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Calling Disciples

One thing that pastors have to get very good at early on is telling their “call” story. This is an essential element in determining as a larger church whether or not that particular person should become a pastor. And so every time an aspiring pastor meets with their Session, their Presbytery and their potential first congregation, they are asked to tell the story of their “call” to ministry.

June 18.jpgSometimes we even get pretty technical in how we judge that call story – saying that it needs to be confirmed by the church (as though we are a committee judging the authenticity of a miracle). The church in the past – and probably in the future – has told many people that their “call” is unconfirmed.

Those moments always make me a little anxious. Who am I to say that someone’s call is not good enough?

Scripture gives us so many stories of call – the call of Noah to build the ark; the call of Abraham to pick up his family and travel to an unknown place; the call of Moses to lead his people to freedom; the call of Samuel to serve the Lord and help build the Kingdom of Israel; the call of Isaiah to speak difficult words of truth to God’s people.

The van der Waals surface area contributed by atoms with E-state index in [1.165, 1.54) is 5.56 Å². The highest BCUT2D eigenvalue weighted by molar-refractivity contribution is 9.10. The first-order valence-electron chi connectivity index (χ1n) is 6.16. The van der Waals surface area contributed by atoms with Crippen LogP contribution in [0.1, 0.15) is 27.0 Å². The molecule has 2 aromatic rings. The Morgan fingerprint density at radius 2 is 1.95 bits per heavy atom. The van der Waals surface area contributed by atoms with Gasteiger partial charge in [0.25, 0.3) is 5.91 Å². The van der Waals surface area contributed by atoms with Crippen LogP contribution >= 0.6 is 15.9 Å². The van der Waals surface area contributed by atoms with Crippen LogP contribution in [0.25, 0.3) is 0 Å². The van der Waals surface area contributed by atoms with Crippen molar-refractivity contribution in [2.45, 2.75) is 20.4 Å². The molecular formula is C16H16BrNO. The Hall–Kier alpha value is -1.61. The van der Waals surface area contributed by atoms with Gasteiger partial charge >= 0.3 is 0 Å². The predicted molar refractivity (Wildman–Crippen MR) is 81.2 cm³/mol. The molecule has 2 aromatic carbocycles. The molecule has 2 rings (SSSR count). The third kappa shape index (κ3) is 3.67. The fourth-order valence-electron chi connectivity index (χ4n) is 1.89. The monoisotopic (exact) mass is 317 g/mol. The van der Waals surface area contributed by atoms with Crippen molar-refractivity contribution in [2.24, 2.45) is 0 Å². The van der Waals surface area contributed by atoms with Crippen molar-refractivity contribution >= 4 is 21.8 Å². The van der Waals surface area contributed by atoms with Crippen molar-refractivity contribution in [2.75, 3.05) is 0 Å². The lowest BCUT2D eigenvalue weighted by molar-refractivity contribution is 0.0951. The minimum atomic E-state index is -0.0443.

A common theme in most of the call stories we read in scripture is the confession on behalf of the one being called – that they are not good enough… not faithful enough, not brave enough, not articulate enough, even not old enough.

This is no different when we read about the call of the disciples as it comes to us in the Gospel of Luke this Sunday.

You will remember that this summer we are preaching through the stories that are taught here at BMPC to our youngest children – some of the most essential stories of the New Testament.

What better Sunday School lesson than the evocative story of Jesus approaching a group of exhausted fishermen early in the morning, asking them to take him out into the water in their boat so that he might preach to the gathered crowds.

After preaching he again asks a favor of the fishermen, instructing them to drop their nets in the water. Despite their objections they comply and the catch that morning is so great the nets are bursting with fish.

In response to this miracle, Peter – one of these tired fishermen – falls on his knees in front of Jesus declaring as all these other great leaders in scripture did – that he is not “good enough.” And just as God did to those others, Jesus calls him anyway.

May we all seek to find the ways we are being called to be of service in the name of Jesus Christ, just as these fishermen were called. Let us not be distracted by the label of good enough – for we are all in need of the grace of God. It is our recognition of the generosity of God’s grace that compels us to respond when we are called, just as Peter and his co-workers did.

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